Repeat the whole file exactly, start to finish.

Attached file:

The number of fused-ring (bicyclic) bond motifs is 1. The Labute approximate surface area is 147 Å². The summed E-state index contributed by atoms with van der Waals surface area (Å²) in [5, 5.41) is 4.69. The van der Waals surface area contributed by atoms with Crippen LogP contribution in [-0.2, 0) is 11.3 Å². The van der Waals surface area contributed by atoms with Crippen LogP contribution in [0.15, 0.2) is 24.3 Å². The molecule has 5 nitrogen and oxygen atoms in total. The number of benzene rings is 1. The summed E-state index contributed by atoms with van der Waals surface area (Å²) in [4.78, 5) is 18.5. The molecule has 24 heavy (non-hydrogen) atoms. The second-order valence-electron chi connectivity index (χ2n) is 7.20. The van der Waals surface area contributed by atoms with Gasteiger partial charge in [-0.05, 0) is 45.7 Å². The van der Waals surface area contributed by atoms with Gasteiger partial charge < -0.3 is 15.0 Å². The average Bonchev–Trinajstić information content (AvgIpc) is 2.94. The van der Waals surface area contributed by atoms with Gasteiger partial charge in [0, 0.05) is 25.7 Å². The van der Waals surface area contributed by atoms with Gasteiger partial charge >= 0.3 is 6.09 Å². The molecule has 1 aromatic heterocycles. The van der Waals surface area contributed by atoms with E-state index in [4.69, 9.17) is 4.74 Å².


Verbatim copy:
The number of fused-ring (bicyclic) bond motifs is 1. The Labute approximate surface area is 147 Å². The summed E-state index contributed by atoms with van der Waals surface area (Å²) in [5, 5.41) is 4.69. The van der Waals surface area contributed by atoms with Crippen LogP contribution in [-0.2, 0) is 11.3 Å². The van der Waals surface area contributed by atoms with Crippen LogP contribution in [0.15, 0.2) is 24.3 Å². The molecule has 5 nitrogen and oxygen atoms in total. The number of benzene rings is 1. The summed E-state index contributed by atoms with van der Waals surface area (Å²) in [4.78, 5) is 18.5. The molecule has 24 heavy (non-hydrogen) atoms. The second-order valence-electron chi connectivity index (χ2n) is 7.20. The van der Waals surface area contributed by atoms with Gasteiger partial charge in [-0.05, 0) is 45.7 Å². The van der Waals surface area contributed by atoms with Gasteiger partial charge < -0.3 is 15.0 Å². The average Bonchev–Trinajstić information content (AvgIpc) is 2.94. The van der Waals surface area contributed by atoms with Gasteiger partial charge in [0, 0.05) is 25.7 Å². The van der Waals surface area contributed by atoms with Gasteiger partial charge >= 0.3 is 6.09 Å². The molecule has 1 aromatic heterocycles. The van der Waals surface area contributed by atoms with E-state index in [4.69, 9.17) is 4.74 Å².